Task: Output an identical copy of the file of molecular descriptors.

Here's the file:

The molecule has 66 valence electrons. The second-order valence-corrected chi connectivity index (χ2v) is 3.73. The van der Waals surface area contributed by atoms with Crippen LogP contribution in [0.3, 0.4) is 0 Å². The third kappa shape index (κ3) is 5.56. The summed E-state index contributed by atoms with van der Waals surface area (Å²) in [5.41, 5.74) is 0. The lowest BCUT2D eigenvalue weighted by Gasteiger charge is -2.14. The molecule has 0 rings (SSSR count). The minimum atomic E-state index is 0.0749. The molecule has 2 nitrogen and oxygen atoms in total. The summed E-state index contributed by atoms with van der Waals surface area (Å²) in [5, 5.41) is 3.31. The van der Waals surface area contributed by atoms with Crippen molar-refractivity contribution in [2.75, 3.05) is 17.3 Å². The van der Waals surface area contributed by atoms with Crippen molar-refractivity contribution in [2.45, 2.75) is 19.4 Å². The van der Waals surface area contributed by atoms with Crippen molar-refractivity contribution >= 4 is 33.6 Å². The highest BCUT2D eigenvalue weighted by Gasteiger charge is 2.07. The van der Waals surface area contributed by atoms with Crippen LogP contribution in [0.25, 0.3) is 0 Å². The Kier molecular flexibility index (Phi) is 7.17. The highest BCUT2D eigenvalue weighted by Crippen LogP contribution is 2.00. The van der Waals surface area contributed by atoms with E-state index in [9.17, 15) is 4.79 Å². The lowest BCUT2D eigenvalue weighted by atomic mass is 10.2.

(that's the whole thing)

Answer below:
The molecule has 66 valence electrons. The second-order valence-corrected chi connectivity index (χ2v) is 3.73. The van der Waals surface area contributed by atoms with Crippen LogP contribution in [0.3, 0.4) is 0 Å². The third kappa shape index (κ3) is 5.56. The summed E-state index contributed by atoms with van der Waals surface area (Å²) in [5.41, 5.74) is 0. The lowest BCUT2D eigenvalue weighted by Gasteiger charge is -2.14. The molecule has 0 rings (SSSR count). The minimum atomic E-state index is 0.0749. The molecule has 2 nitrogen and oxygen atoms in total. The summed E-state index contributed by atoms with van der Waals surface area (Å²) in [5, 5.41) is 3.31. The van der Waals surface area contributed by atoms with Crippen molar-refractivity contribution in [2.75, 3.05) is 17.3 Å². The van der Waals surface area contributed by atoms with Crippen molar-refractivity contribution in [2.45, 2.75) is 19.4 Å². The van der Waals surface area contributed by atoms with Crippen molar-refractivity contribution >= 4 is 33.6 Å². The highest BCUT2D eigenvalue weighted by Gasteiger charge is 2.07. The van der Waals surface area contributed by atoms with Crippen LogP contribution in [0.25, 0.3) is 0 Å². The Kier molecular flexibility index (Phi) is 7.17. The highest BCUT2D eigenvalue weighted by Crippen LogP contribution is 2.00. The van der Waals surface area contributed by atoms with E-state index in [9.17, 15) is 4.79 Å². The lowest BCUT2D eigenvalue weighted by atomic mass is 10.2.